Here it seems there are only two options, neither of which speak well for them or their intended audience. Either they think people are too dumb or lazy to notice, or they believe the truth won't matter to them. Between those two options, I find myself unable to choose. Blogging here has left me with data that strongly support both conclusions: we've seen studies that show facts don't matter to conservatives, and we see proof of that in the comment threads to nearly all my posts. I'll not go so far as to call any of my readers bereft of neurons, but it's hard to deny many seem unable to follow a thought or to provide either relevant arguments or factual support.
Right wing talkers and writers simply lie to their audiences. (I didn't even give Limbaugh/Gingrich/Cheney (D and L) examples. Where's the challenge in that?) As far as I can tell, the only ones who point it out are people on the left (and, sadly, rarely the mainstream -- incorrectly characterized as "liberal" -- media); the right happily eats it up, swallows it whole like the sea lions I see from my home, snarfing salmon.
For the life of me, I simply can't fathom it. It's like talking to an alien. It's an unfair fight; and, given a proclivity to stick to facts, it puts liberals at a distinct disadvantage. And it's not the political equivalent of "taking a knife to a gunfight:" it's way worse -- assuming the goal isn't to kill the opponents. It defines extremism, in an important way. If one side will say and their followers believe anything, how do you have meaningful dialogue?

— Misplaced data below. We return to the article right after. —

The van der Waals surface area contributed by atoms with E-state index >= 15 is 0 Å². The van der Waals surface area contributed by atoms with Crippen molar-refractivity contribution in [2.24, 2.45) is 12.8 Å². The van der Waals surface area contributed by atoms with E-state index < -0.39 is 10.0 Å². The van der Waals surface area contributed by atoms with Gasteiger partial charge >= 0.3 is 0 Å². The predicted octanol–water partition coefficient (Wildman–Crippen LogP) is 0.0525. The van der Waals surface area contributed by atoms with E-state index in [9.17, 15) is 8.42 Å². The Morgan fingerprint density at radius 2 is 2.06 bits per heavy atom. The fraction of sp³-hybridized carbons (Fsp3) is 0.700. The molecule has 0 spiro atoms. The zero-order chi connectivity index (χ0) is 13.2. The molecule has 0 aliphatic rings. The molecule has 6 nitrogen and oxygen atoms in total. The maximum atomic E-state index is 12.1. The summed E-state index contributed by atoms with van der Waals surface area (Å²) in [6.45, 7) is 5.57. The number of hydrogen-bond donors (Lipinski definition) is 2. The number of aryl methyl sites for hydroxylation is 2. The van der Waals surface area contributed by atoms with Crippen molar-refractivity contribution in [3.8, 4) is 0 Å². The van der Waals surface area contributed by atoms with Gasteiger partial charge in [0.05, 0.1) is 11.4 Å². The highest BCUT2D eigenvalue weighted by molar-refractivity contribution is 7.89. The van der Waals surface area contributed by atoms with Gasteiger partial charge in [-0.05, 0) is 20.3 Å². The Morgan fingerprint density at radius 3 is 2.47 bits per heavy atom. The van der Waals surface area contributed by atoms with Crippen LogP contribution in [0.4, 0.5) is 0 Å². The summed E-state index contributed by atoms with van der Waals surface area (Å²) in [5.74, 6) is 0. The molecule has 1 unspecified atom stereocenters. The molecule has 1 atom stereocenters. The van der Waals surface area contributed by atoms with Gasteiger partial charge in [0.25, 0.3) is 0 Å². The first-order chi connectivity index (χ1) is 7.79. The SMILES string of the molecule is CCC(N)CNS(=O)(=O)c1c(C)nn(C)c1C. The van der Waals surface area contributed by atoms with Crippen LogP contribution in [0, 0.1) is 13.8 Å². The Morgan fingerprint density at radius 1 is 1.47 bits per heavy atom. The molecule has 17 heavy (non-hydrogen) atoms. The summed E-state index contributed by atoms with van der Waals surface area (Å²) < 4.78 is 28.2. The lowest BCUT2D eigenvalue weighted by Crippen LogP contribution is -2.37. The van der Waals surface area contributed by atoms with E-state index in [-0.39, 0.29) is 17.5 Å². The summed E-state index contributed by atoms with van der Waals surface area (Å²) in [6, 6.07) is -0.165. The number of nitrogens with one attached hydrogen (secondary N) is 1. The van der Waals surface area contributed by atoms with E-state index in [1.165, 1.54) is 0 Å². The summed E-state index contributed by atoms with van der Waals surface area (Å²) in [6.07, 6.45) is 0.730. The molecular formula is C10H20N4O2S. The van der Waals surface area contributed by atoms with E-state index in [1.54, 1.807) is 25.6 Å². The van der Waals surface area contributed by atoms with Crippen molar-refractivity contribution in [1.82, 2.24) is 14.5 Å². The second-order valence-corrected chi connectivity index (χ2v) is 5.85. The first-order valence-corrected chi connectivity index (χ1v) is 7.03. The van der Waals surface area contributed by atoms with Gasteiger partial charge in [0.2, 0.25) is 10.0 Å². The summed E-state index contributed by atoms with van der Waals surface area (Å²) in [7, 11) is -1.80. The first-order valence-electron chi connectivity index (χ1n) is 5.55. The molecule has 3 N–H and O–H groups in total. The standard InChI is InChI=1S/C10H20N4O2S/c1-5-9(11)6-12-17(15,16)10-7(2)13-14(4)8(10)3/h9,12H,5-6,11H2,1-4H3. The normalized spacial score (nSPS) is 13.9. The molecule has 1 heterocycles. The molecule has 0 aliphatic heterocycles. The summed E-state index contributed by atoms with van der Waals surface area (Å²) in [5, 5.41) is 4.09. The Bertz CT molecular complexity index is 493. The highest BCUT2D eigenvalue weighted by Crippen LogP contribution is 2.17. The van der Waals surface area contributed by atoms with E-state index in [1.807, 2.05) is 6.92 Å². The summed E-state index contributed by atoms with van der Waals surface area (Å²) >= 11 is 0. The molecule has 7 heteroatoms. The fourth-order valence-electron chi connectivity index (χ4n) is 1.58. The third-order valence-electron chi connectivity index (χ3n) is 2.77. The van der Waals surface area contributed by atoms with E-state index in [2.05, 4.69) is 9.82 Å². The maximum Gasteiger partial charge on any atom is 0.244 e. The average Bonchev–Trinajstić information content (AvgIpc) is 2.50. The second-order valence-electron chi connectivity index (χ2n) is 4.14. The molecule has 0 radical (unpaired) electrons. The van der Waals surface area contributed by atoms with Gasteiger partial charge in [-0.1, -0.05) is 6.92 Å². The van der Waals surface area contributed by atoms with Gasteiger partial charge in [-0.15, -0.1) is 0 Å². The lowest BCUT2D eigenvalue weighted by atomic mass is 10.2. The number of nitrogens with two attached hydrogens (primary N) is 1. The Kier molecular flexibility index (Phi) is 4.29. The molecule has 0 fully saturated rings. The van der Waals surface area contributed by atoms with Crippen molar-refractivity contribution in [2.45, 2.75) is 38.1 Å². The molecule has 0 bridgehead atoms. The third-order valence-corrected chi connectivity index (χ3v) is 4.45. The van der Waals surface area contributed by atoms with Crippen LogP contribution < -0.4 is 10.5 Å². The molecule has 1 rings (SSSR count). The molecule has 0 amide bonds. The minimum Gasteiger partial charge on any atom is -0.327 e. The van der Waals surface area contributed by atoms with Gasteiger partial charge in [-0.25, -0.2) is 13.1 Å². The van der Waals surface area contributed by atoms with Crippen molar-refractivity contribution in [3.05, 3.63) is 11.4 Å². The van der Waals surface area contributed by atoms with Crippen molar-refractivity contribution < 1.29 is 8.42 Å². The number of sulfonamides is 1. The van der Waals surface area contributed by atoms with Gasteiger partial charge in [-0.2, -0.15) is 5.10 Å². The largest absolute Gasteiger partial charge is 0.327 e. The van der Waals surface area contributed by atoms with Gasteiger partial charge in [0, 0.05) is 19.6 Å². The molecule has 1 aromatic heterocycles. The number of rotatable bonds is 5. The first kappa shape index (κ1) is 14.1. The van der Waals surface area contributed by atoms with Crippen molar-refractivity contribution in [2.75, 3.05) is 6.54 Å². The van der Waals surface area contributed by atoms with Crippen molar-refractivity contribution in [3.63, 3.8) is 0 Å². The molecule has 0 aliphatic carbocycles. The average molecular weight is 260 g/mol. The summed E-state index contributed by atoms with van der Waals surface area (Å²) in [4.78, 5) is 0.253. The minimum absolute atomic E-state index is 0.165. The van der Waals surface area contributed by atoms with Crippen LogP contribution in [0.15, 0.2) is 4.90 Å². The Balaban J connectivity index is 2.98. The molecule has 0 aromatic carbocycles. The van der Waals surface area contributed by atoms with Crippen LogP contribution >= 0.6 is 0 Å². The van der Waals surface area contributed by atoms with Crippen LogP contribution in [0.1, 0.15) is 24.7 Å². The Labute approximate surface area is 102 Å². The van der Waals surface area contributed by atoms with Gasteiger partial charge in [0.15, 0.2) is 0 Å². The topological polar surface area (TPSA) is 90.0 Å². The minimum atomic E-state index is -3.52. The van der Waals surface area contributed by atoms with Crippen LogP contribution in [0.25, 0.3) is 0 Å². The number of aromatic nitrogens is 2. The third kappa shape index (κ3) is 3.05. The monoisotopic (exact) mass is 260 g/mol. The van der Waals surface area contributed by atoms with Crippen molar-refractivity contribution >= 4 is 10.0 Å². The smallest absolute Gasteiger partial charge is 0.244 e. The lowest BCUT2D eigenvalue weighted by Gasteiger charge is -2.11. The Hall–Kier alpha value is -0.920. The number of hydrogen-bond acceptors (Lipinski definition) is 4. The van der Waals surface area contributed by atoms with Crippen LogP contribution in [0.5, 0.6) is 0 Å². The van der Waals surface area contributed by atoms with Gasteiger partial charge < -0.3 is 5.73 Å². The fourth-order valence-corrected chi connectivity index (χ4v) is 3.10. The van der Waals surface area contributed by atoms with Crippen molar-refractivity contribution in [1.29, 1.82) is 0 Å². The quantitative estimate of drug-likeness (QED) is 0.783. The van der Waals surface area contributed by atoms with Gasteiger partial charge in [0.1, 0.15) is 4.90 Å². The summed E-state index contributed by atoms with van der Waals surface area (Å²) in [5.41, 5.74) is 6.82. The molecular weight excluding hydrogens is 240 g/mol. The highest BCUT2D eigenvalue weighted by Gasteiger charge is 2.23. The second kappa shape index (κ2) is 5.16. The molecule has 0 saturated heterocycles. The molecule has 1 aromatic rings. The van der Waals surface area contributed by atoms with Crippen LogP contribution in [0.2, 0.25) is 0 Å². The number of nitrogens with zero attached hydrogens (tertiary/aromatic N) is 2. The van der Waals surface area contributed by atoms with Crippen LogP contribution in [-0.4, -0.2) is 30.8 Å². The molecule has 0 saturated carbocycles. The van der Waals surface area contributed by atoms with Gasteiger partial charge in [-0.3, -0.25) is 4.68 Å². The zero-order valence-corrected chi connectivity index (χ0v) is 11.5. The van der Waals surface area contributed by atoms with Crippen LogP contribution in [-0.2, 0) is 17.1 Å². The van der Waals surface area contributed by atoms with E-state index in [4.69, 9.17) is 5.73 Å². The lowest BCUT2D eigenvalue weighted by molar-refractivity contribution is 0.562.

One expects it of Osama bin Laden. But these guys?
Which, of course, is exactly why I feel so hopeless.
Monday, June 1, 2009
I have nothing to say about the murder of Dr Tiller that hasn't been said and responded to at all levels of rhetoric, on both sides. To me it's symbolic of a much larger issue. I'll just ask a question which I'm sure has been asked elsewhere, too, and probably more eloquently. It's directed at those who, whether they excuse it or not, refuse to call the act one of "domestic terrorism."